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Little Noah: Scion of Paradise

by Mike Burgess - October 20, 2022, 12:14 am EDT
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A fun, approachable, and beatable rogue-lite.

As much as I really do enjoy rogue-lite games, there are always so many releasing or in early access that it’s hard to keep up with any one of them. I always start one and end up putting it down for other games, and then usually return with little idea of what I was doing or feel overwhelmed by the number of currencies or systems I need to engage with. So I was pleasantly surprised when I hopped into Little Noah: Scion of Paradise with its simple approach to gameplay systems and its unique combat that kept me engaged and wanting to keep playing till the end.

You're thrown right into the fray as Noah Little. She is an up-and-coming alchemist looking for her father and has crash-landed her airship in these mysterious ruins floating in the sky. Early on, you meet a talking cat who has lost his memory and is being attacked by monsters; after saving him, he reluctantly joins you on your quest and acts as the main thrust of the story by trying to reclaim his memories and solve what exactly is going on in these ruins and why these monsters are here. Frankly, this story didn't really grab me, and it ultimately devolves into a somewhat typical good vs evil narrative that was serviceable enough just to get to the gameplay.

With all these monsters running amok, it's a good thing that Noah the alchemist can turn them into familiars to combat them on her journey: this is where Scion of Paradise really shines. As you start a run, you’re given three familiars that act as your weapon or your attacks. These familiars can be any kind of creature, like an ogre with a club, or a tiny green dragon, to chibi-style anime characters like a red-haired lady with a mace or a ninja who launches wind blades across the battlefield. Each of these little guys will be put into a line or a string of attacks you unleash with the attack button. So if you have the ogre first in line, it’ll do a large swipe with its club; if the ninja was next in line their attack would be next, and the familiar after would continue the attack. The more characters you have, the bigger string of attacks you can do for a maximum of five hits.

Some familiars don't have traditional attacks; for instance, there’s a tiny robot familiar that will shoot icicles out of in every direction from its body, and another familiar might appear in the air and strike from above, so the order in which you have these attacks can really make a difference. Fortunately, you can change the order of your familiars’ attacks in the menu at any time during your runs. On top of the five-hit combo, you can also slot any of your familiars into a special skill slot which will potentially give them a more powerful version of their basic attack or a completely new move, depending on the familiar. The red-haired lady with a mace does a powerful overhead swing as her normal attack but her special skill does multiple overhand swings and launches lava rocks with each swing, making for a much more devastating attack. A cooldown period does mean you can’t keep using the special skills constantly, though.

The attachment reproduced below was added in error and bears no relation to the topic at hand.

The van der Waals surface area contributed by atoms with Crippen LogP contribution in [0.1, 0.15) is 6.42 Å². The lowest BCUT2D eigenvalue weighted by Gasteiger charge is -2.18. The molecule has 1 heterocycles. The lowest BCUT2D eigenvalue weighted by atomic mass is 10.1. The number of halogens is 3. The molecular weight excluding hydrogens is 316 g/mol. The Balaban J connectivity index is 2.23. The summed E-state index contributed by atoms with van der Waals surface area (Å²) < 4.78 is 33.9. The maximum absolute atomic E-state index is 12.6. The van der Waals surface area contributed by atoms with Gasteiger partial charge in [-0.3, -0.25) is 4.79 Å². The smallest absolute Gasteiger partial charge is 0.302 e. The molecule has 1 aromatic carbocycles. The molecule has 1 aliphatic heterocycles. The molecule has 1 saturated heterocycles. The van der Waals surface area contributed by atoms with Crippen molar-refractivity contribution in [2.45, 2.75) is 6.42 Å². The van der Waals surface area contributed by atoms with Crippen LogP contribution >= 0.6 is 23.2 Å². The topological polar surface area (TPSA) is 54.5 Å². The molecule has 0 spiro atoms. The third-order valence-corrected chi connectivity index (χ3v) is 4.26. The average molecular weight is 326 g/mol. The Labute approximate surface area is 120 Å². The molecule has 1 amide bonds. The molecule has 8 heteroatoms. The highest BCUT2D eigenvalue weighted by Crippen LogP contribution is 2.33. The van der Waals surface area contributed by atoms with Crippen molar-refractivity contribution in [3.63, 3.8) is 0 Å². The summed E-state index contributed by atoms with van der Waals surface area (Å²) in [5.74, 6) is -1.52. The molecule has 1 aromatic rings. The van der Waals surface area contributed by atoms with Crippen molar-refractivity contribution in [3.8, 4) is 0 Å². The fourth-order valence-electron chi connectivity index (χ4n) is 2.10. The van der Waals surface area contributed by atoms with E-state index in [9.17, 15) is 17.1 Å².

The familiars you collect have star rarities attached to them ranging from one to three stars, with three stars representing the best and most powerful familiars you can have on your team. On a similar rarity scale is the equipment that you can acquire on your run, which mostly give you passive buffs. While some aspects feel inspired by mobile games, there are no actual microtransactions or gacha systems you would see in that genre. I think this is just because Little Noah is developed by Cygames, a prominent mobile game developer known for Granblue & Dragalia Lost.

Being a rogue-lite, there are plenty of systems to upgrade items and abilities. You can collect incense that you can give to your familiars to boost their stats. Other than that, however, there is only a single currency that ties to all your other unlocks and upgrades. This is the mana that you acquire at the end of each run, pass or fail. All the items you acquired on that run are just converted into this currency used to purchase either more equipment items you can find on runs. New familiars are also unlocked with mana and this is also how you permanently increase stats like health and various damage resists and attack damage. I really loved how simple this all was, letting me focus on the combat and doing runs rather than trying to farm currencies or various resources like I’d be doing in other rogue-lites.

I wrapped up Little Noah: Scion of Paradise in around ten hours. It was just such a refreshing feeling to finish up with a game in this style in a short period. I really appreciated the simple gameplay loop of going on a run, finding cool familiars, and figuring out the best order to put them in. I didn't feel bogged down by the systems cause I knew no matter how good or bad a specific run went, I’d still be coming out of one with some currency to work on the next upgrade I wanted. I would have liked some optional modes now that I’m finished with Little Noah, like a daily challenge mode or something, but I still had a fun time and recommend it to anyone curious.


  • Simple but fun gameplay
  • Unique combat
  • No optional or extra modes
  • Somewhat forgettable story

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Game Profile

Genre RPG
Developer Cygames

Worldwide Releases

na: Little Noah: Scion of Paradise
Release Jun 28, 2022
RatingEveryone 10+
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